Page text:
The Hawaii Supreme Court will hear arguments this week regarding a petition from the state’s four counties that are seeking to quash a ballot question giving the Legislature the power to tax investment real estate to fund education.
On November 6, voters will be asked to consider amending the state constitution to allow the state legislature to “be authorized to establish, as provided by law, a surcharge on investment real property to be used to support public education.”
Hawaii’s constitution currently empowers only the counties, and not the state legislature (which is responsible for funding schools in the island state’s single school district), to levy property taxes. Hawaii is the only state in the country that funds public education solely out of general state revenues without relying in substantial part on property taxes. The Hawaii Teachers Association and other education advocacy groups backing the measure contend that Hawaii’s schools are strapped for funds and that when adjusted for cost of living, Hawaii ranks 45th in the nation in per-pupil spending and its teachers are the lowest paid in the country.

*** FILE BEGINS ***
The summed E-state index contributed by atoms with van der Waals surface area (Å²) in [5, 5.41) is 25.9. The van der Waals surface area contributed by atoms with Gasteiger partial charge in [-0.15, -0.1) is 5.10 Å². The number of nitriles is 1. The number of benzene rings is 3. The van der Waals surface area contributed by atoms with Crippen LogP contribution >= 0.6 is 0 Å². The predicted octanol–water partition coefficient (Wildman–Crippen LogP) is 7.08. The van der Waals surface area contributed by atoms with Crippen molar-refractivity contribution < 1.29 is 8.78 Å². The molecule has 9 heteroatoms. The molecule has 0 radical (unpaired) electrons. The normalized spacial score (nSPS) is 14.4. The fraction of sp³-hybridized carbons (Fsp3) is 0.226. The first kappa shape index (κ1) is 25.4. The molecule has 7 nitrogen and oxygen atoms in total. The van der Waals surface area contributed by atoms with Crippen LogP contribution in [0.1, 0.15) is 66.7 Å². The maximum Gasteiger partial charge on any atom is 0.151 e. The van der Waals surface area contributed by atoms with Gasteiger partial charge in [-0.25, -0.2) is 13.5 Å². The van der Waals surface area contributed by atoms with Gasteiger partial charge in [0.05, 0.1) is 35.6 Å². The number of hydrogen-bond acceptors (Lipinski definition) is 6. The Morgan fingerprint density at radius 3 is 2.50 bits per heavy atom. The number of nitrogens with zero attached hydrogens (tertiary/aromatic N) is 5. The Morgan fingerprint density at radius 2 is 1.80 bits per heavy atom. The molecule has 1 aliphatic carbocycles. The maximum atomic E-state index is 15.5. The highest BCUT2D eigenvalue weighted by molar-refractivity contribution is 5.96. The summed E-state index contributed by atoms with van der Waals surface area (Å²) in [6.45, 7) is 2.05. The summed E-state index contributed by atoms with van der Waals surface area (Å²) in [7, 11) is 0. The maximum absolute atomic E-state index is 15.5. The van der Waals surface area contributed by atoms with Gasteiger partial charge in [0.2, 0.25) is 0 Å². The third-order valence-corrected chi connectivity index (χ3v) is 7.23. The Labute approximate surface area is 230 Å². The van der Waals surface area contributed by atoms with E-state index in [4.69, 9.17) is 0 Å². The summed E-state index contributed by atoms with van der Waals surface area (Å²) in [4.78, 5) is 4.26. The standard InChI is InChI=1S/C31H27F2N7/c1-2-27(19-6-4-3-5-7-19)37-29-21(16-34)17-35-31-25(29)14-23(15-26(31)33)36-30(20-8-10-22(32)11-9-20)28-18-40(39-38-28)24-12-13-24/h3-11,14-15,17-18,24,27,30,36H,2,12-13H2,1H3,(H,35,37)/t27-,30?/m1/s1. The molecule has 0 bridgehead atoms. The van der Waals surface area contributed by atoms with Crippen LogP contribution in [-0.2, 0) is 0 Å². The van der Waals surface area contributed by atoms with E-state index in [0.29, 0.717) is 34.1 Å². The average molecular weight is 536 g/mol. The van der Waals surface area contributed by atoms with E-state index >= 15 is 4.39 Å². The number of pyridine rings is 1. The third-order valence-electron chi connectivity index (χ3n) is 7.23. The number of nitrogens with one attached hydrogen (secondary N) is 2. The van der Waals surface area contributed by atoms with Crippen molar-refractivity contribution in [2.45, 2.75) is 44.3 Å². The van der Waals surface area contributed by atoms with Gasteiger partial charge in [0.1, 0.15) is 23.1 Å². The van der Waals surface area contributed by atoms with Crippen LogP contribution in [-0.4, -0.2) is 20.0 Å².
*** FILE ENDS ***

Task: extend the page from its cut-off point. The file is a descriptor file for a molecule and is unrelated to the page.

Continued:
The counties initiated this legal action, arguing that the wording of the ballot measure is vague and misleading because it does not make clear that the word “surcharge” is actually a tax and because it does not define the exact kinds of property that would be subject to the tax.
Last month, a lower court judge denied the counties’ motion for a preliminary injunction to block the measure from appearing on the November ballot. He held that “While the language is not as clear as what this court would like, I think it’s clear enough.”
Given the immediacy of the coming election day, the high court is expected to rule promptly after the argument takes place on Oct. 18.